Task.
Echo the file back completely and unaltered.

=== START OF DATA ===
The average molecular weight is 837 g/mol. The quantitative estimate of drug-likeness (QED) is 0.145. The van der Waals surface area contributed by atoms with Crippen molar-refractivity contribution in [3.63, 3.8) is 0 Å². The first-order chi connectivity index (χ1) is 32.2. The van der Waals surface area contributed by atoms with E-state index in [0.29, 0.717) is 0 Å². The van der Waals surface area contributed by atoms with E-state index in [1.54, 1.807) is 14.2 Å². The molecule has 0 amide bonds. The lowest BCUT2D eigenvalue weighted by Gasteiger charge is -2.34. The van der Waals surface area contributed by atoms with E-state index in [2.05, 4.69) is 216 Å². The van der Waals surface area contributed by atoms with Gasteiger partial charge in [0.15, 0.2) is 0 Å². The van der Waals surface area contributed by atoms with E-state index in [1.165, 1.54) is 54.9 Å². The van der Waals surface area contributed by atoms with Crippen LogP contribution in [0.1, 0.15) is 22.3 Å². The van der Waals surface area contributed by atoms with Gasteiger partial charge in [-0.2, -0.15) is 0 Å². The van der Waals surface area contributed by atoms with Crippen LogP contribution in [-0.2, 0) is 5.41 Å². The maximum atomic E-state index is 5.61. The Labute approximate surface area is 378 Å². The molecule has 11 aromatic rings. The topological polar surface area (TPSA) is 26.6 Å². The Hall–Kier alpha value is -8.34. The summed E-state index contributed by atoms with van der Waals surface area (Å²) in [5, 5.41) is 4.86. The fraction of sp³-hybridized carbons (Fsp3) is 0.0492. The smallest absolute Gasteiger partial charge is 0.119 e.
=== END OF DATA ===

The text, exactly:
The average molecular weight is 837 g/mol. The quantitative estimate of drug-likeness (QED) is 0.145. The van der Waals surface area contributed by atoms with Crippen molar-refractivity contribution in [3.63, 3.8) is 0 Å². The first-order chi connectivity index (χ1) is 32.2. The van der Waals surface area contributed by atoms with E-state index in [0.29, 0.717) is 0 Å². The van der Waals surface area contributed by atoms with E-state index in [1.54, 1.807) is 14.2 Å². The molecule has 0 amide bonds. The lowest BCUT2D eigenvalue weighted by Gasteiger charge is -2.34. The van der Waals surface area contributed by atoms with E-state index in [2.05, 4.69) is 216 Å². The van der Waals surface area contributed by atoms with Gasteiger partial charge in [0.15, 0.2) is 0 Å². The van der Waals surface area contributed by atoms with E-state index in [1.165, 1.54) is 54.9 Å². The van der Waals surface area contributed by atoms with Crippen LogP contribution in [0.1, 0.15) is 22.3 Å². The van der Waals surface area contributed by atoms with Gasteiger partial charge in [-0.2, -0.15) is 0 Å². The van der Waals surface area contributed by atoms with Crippen LogP contribution in [-0.2, 0) is 5.41 Å². The maximum atomic E-state index is 5.61. The Labute approximate surface area is 378 Å². The molecule has 11 aromatic rings. The topological polar surface area (TPSA) is 26.6 Å². The Hall–Kier alpha value is -8.34. The summed E-state index contributed by atoms with van der Waals surface area (Å²) in [5, 5.41) is 4.86. The fraction of sp³-hybridized carbons (Fsp3) is 0.0492. The smallest absolute Gasteiger partial charge is 0.119 e.